Poaching in Southwick Park
Poaching was a constant problem at the turn of the C18th century and Hampshire had its fair share of problems, in the years before 1722, the Waltham Blacks operated in the Forest of Bere, stealing timber and game and blackmailing people. Richard Norton as Warden of the Forest was vehemently opposed to their insolent actions and wanted them swiftly brought to trial and severely punished. Some poachers turned their attention to his own lands but Richard had had dealings with poachers before as is recorded on the gravestone in Southwick church of William Lewis.
The Grave of William Lewis
William Lewis was a labourer on Southwick Estate and was caught poaching a deer. Such an offence carried with it the punishment of transportation or death by hanging. Richard Norton however, sent William packing but allowed him to come home to die and he was buried in the church yard. A headstone was erected but surely not paid for by the Lewis family? The inscription is rather damming of Richard Norton even though he could be considered to have acted in a rather kind manner to the thieving Lewis.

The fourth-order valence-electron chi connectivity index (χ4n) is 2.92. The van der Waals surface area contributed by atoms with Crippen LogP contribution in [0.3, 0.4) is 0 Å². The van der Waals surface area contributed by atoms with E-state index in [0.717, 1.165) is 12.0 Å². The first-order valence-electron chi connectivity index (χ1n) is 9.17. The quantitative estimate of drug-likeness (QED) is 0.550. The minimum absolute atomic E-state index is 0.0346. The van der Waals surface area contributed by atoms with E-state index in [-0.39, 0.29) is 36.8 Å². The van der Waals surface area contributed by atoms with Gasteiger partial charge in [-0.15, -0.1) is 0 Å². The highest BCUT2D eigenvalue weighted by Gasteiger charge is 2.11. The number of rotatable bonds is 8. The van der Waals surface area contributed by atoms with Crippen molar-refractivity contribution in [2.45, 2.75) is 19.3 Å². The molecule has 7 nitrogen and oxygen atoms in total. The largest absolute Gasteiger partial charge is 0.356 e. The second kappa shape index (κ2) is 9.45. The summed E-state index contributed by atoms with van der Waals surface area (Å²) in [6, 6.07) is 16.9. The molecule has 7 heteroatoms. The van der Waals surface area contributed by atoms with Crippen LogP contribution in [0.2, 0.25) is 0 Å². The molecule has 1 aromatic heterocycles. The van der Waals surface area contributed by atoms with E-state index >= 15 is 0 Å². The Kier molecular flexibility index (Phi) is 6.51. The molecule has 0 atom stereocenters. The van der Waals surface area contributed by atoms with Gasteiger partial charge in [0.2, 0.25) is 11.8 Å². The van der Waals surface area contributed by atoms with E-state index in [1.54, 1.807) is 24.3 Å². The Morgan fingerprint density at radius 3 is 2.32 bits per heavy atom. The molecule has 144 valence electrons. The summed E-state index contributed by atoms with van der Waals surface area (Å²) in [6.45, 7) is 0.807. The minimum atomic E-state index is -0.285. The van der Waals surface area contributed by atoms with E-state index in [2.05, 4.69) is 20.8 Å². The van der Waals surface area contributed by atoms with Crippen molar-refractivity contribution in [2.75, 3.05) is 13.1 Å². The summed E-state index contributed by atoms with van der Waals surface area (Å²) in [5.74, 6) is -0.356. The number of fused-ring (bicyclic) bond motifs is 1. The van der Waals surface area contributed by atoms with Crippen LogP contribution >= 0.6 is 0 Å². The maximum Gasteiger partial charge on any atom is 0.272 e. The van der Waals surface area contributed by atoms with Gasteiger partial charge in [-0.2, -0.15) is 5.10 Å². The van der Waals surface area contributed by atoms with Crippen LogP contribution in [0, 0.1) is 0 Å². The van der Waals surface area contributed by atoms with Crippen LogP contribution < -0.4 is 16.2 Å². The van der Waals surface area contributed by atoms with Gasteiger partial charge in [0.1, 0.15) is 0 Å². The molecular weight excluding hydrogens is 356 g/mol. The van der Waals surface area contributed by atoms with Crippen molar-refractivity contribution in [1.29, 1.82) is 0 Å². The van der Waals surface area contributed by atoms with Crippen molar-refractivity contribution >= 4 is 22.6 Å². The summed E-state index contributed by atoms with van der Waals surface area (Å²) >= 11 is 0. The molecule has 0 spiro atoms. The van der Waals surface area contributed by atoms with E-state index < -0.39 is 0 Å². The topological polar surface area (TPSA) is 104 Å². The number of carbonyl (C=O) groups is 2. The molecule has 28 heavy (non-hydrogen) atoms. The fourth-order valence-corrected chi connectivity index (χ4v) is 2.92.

William died in 1703 although the grave marks the date as 1763, the date incorrectly transcribed when the headstone was renewed. The inscription reads thus and at first glance appears to blame Richard Norton for casting William out but it is an ambiguous wording and there might be another interpretation, recognizing the action of Norton but also showing the desire by Norton to make them equal
Here’s Lewis the brave
That ne’er was a Slave
Tho Norton the Great
Drove him to Fate
He returns here to Rest
Like Norton the Great
O men would be Gods
The Will of Mad Dick Norton
In 1714 Richard Norton drew up a will in which he left the revenues of his estates, then estimated at £6,000 a year, with £60,000 in ready money, to be formed into a fund for the use of the
‘poor, hungry, thirsty, naked strangers, sick, wounded and prisoners to the end of the world’.
He appointed Parliament to be his executors, and in the event that Parliament declined the trust, it was to devolve upon the archbishops and bishops. After Norton’s death on 10 Dec. 1732 the will caused a great deal of consternation. Such a will was considered to be at total odds with the norms of society and was hotly contested and eventually set aside on the grounds of his insanity. Leaving no issue, the estate passed to a nephew of Richard Nortons, Francis Thistlethwayte and the Thistlethwaytes to this day day remain at Southwick. Should the will have been overturned? Some think it an injustice that the will written in 1714, nearly twenty years before Richard died should not have stood. He left no children and maybe this eccentric gentleman had a desire to see good come out of his own fortunate position and therefore it is maybe a sadness that ‘his will was not done’.
Richard Norton’s final resting place is believed to be just south of the altar of the the church of St James without the Priory Gate in Southwick.